Bush, like Kerry, have a stake in maintaining the status quo, rather
than challenging the system. It was disheartening that only one
senator stood up and questioned the results.
Marlene Fried: Part of my day job— as director for the Civil Liberties and
Public Policy Program at Hampshire College, which is a program focused
upon reproductive rights education and organizing with students
nationwide— provides me with many reasons to feel hopeful.
First of all, young women and men are taking on active roles within
the reproductive rights movement on campuses where you’d expect
them to be and on campuses where you’d be quite surprised
to find any reproductive rights activism. Each year, we organize
a conference called, “The Fight for Reproductive Freedom.”
Our first year— 1987— about twenty people attended.
These days, over six hundred people participate in the conference—
students, activists, and community people— many traveling
great distances to attend. We bring in local, national and international
speakers. In essence, through speakers, performances, films, workshops
and speak-outs, the breadth of reproductive justice is encompassed.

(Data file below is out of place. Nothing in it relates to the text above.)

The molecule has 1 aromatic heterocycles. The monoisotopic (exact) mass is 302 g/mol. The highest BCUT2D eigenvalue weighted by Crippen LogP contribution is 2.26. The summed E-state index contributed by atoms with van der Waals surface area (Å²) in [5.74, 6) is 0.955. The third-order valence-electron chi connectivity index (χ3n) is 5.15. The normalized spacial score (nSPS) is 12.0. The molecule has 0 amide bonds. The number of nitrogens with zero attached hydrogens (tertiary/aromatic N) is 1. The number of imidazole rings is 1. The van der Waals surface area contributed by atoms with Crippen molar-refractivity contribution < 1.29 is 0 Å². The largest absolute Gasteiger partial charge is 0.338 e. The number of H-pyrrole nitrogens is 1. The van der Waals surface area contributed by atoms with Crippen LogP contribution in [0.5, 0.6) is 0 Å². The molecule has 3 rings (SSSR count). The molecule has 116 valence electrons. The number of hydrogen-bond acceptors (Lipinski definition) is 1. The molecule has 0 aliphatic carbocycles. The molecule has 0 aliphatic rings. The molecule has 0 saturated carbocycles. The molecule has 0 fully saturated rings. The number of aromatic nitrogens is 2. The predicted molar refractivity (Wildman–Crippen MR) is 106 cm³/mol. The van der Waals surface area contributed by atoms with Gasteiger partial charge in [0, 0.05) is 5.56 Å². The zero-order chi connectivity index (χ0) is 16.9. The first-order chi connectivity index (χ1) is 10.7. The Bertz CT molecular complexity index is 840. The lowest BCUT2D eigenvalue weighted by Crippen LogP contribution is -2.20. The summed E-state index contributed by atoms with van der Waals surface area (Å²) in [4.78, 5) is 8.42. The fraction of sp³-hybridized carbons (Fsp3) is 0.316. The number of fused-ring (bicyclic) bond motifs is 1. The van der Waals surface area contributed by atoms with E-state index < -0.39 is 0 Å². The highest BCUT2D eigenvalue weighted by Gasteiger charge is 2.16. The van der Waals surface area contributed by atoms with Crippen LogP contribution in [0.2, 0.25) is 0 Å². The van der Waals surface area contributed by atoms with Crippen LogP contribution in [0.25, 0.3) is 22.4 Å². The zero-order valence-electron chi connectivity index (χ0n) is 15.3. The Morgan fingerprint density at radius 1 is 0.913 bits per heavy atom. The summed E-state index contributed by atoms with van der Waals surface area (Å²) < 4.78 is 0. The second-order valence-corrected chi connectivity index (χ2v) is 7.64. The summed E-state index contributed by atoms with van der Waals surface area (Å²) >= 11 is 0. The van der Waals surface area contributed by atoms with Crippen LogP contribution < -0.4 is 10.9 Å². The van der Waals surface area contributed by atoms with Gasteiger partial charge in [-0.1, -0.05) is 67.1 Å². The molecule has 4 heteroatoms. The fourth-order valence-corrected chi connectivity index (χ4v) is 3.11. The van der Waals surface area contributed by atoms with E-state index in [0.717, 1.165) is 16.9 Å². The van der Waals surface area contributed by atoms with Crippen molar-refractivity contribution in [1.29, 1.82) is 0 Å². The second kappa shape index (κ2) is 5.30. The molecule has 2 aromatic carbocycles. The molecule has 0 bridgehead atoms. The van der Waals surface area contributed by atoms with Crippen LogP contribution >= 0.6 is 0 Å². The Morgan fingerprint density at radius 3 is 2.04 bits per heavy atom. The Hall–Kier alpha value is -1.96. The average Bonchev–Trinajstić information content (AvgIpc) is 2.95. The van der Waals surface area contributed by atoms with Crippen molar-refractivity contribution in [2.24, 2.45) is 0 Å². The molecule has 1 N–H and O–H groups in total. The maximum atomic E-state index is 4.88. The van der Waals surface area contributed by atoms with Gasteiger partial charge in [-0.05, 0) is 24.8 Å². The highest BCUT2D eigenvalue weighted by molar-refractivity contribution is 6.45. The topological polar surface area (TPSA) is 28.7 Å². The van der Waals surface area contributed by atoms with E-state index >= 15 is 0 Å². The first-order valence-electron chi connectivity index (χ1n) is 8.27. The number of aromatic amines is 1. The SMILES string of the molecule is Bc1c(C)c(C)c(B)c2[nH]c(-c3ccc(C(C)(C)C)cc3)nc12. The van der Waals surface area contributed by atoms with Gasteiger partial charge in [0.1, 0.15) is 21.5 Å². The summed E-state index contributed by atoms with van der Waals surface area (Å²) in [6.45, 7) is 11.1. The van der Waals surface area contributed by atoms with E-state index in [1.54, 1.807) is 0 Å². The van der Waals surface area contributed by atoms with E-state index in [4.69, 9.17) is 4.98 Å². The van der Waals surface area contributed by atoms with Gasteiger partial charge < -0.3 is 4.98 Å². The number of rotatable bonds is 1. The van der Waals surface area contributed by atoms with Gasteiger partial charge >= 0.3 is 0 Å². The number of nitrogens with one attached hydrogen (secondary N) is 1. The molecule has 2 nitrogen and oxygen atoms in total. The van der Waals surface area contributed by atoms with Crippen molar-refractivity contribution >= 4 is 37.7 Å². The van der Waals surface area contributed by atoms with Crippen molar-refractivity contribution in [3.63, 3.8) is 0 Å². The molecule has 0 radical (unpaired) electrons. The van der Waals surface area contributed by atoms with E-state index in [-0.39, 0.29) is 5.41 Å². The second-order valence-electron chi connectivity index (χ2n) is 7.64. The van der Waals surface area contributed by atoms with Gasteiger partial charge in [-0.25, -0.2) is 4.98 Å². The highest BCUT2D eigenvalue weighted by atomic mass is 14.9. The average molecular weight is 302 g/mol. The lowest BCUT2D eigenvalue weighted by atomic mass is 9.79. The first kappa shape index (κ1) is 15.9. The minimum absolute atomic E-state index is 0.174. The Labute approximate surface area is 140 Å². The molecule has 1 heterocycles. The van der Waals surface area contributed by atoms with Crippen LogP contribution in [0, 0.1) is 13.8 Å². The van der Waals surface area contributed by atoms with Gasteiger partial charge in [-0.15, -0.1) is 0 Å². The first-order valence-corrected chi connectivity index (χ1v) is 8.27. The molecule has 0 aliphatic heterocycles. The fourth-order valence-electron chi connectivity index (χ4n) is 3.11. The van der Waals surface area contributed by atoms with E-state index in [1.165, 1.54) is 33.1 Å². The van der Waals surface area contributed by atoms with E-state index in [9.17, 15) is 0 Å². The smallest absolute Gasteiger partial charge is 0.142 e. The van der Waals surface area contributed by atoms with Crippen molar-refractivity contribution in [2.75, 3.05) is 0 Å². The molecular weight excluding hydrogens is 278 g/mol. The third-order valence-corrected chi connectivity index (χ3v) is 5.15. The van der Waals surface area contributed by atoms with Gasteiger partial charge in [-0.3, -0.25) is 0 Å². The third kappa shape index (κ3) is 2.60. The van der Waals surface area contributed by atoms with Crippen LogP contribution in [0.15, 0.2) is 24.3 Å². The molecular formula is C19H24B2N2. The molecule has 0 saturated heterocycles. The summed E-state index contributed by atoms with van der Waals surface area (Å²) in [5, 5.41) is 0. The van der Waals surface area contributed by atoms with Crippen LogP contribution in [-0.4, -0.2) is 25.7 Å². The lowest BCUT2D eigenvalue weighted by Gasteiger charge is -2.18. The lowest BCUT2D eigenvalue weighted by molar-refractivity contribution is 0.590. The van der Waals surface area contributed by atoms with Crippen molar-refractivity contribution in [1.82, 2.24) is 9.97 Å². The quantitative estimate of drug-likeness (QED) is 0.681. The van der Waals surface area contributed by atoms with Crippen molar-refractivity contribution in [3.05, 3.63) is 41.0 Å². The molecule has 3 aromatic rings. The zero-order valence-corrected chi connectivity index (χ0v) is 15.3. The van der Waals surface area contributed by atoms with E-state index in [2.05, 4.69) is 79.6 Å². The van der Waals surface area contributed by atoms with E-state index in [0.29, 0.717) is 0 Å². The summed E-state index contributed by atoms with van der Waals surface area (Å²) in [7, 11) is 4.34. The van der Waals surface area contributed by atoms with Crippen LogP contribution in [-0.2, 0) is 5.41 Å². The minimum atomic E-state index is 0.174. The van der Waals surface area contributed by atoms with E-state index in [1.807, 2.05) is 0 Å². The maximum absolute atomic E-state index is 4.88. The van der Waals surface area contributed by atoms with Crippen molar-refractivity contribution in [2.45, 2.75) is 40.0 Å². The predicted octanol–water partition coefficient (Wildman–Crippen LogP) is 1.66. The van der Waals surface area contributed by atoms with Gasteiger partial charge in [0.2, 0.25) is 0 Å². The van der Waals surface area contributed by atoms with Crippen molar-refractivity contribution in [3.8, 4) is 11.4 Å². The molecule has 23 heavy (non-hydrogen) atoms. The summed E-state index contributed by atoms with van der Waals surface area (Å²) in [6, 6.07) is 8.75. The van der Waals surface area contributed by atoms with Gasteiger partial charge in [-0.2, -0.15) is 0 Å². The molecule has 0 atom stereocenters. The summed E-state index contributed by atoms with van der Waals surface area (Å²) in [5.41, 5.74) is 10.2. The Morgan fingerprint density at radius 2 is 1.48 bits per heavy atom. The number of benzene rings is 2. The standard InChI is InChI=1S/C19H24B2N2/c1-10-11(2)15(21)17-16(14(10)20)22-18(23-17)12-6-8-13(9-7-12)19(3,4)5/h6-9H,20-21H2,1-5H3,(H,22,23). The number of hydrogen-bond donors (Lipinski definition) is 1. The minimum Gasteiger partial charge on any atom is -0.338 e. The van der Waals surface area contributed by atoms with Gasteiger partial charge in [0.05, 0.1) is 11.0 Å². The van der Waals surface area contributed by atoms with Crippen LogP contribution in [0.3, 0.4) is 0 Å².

Each year, we reaffirm how much work is happening not only how much
needs to happen. The other thing about the conference that fuels
my sense of hope is the fact that every year I witness someone being
profoundly moved through the experience of attending the conference,
so much so that that person inevitably becomes an activist, committed
to making reproductive justice life work.
MMO: What message do
you hope people take away from reading the book?
I hope this book finally puts to rest the question: where are the
women of color working on reproductive rights? They are not in NOW
or NARAL but they are doing important reproductive rights work.
To find women of color, you have to redefine reproductive rights
past a narrow definition that some Americans have, which is to equate
abortion to all of reproductive rights. Here are some examples of
what I mean. Native American women discovered toxins in breast milk
because their babies were getting sick. Theirs is a language of
sovereignty. The womb needs to be a baby’s first safe environment.
We don’t think of protecting women’s wombs in this country,
at least not that way.
Another Native American group spoke of how the controlling of women’s
fertility is tied to controlling the destiny of their community.
This is always true, but we don’t think about it that way,
necessarily, when speaking about abortion rights. We stop at individuals’
rights. When you talk about the destiny of the community, then you
have to open your eyes to the multi-faceted assault that is taking
place on women’s rights.
throughout history, and across cultures, and in situations of unbelievable
oppression and deprivation, have waged resistance and fought for
better lives for themselves, their families and their communities.
Learning part of that history was inspiring— I’m awed
by the courage, persistence, and vision that we have documented.
MMO : February 2005